For those interested in the theories behind how markets work, Dimensional's Weston Wellington has posted his latest commentary piece looking at the topic of the efficient markets. Weston focuses on the writings of Justin Fox who criticises the theory. Unfortunately Fox cannot identify where investors are exploiting this lack of market efficiency. His conclusion is that investors are best served by employing a buy and hold strategy. Weston's full commentary is set out below.
Over six years ago, Fortune writer Justin Fox wrote an article titled, "Is the Market Rational?" Much of the article focused on the intellectual rivalry between two Chicago professors?Eugene Fama and Richard Thaler?and Fox made no secret which of the two he found more persuasive. The next generation of finance professors, he said, were "ripping Fama's teachings to shreds," and market efficiency as an organizing principle was being shouldered aside by something called "behavioral finance." In this view, irrational investors make systematic judgment errors that produce predictable patterns in stock prices. Fox noted approvingly that the Nobel Prize in economics had been awarded the previous month to a Princeton psychology professor in recognition of his work on behavioral biases and suggested it was possible for investors with sufficient "contrarian gumption" to outperform the market by exploiting such biases. But he doubted most of his readers would be successful in this effort, due to their own propensity to make mistakes. His conclusion for investors? "That's easy," he wrote. "Buy and hold. Diversify. Put your money in index funds. Pay attention to the one thing you can control?costs?and keep them as low as possible."
Fox has been hard at work since that time; the article has mushroomed into a 328-page book and the title is no longer a question but an assertion: The Myth of the Rational Market. The book has much to recommend it?a wide-ranging survey of the battle of ideas among financial economists over the last century, with an enormous cast of characters. Readers of Peter Bernstein's Capital Ideas will find themselves covering familiar ground, but there is enough new material to make it worthwhile. Fox's breezy style is effective in distilling complicated ideas into digestible portions, and his colorful sketches help maintain our interest in a dry, statistics-laden topic. Social critic Thorstein Veblen, for example, is a "crotchety philanderer." Yale economist Irving Fisher is a prohibitionist and health-food advocate. Milton Friedman finds the early research on efficient portfolio design similar to his work during World War II on the statistical properties of artillery shell fragmentation.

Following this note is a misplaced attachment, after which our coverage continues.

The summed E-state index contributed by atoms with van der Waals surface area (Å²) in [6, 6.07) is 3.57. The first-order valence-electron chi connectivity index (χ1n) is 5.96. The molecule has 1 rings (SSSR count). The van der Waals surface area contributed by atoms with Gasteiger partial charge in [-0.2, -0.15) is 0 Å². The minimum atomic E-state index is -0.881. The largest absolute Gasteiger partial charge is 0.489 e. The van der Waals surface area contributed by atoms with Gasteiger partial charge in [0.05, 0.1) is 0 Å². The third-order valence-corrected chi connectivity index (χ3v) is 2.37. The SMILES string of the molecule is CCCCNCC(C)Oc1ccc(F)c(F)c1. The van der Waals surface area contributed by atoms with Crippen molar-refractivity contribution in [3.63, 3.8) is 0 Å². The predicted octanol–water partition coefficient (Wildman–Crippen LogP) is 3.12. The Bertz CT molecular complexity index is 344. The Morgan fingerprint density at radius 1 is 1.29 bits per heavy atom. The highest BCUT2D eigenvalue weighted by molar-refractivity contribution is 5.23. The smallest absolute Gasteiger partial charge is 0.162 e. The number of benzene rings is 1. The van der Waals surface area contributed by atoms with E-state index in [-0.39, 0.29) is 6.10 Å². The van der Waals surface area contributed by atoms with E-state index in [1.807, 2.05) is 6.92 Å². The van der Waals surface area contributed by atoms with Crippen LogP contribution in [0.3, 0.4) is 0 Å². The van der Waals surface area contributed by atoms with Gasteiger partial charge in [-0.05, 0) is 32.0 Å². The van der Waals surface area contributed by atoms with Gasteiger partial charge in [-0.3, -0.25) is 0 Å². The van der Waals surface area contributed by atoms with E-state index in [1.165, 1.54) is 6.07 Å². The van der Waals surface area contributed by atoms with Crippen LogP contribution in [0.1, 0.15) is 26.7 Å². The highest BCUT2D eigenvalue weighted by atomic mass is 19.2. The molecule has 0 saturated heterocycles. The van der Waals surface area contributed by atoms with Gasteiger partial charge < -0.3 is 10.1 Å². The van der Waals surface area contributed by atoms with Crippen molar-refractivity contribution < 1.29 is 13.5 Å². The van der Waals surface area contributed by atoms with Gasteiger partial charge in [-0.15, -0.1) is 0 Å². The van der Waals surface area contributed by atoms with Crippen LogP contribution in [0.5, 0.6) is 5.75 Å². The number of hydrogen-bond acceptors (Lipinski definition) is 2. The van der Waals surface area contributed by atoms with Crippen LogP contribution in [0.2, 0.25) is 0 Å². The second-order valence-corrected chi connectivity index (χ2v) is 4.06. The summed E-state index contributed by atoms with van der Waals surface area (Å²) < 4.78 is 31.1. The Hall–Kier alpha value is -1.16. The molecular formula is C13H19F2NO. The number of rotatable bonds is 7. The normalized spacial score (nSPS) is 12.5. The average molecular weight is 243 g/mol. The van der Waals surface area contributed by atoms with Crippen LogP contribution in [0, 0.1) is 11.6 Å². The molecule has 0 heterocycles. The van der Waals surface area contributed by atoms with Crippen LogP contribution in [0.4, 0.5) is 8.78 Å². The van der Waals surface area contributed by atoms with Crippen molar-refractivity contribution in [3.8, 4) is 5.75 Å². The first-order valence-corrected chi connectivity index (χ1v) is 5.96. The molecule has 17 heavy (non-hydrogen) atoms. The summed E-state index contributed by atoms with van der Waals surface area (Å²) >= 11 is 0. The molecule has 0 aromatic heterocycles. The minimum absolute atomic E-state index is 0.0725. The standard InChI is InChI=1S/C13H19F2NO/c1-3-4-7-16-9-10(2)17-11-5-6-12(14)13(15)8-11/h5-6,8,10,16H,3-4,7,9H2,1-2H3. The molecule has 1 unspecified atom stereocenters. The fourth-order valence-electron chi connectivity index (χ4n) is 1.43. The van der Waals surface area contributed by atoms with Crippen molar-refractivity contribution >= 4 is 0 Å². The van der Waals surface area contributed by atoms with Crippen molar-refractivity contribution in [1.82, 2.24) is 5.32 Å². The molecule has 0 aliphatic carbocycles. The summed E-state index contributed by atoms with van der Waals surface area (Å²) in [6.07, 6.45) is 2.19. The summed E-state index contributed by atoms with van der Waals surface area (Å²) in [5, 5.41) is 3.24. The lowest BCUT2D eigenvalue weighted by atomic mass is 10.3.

Financial economics as a distinct field of inquiry has grown from humble beginnings in the 1950s to a major field of study, and Fox takes the reader on a long journey in his effort to find a comprehensive explanation for the mystery of markets and rational behavior. Perhaps too long. One knotty problem leads to another; and even with greatly condensed versions of all the various issues, the progress is slow. Only those with considerable intellectual curiosity are likely to make it all the way through the discussions of random walks, asset pricing puzzles, expected utility theory, fractals, futures contracts, game theory, organizational behavior, corporate governance, central bank policy, derivatives, behavioral biases, and on and on.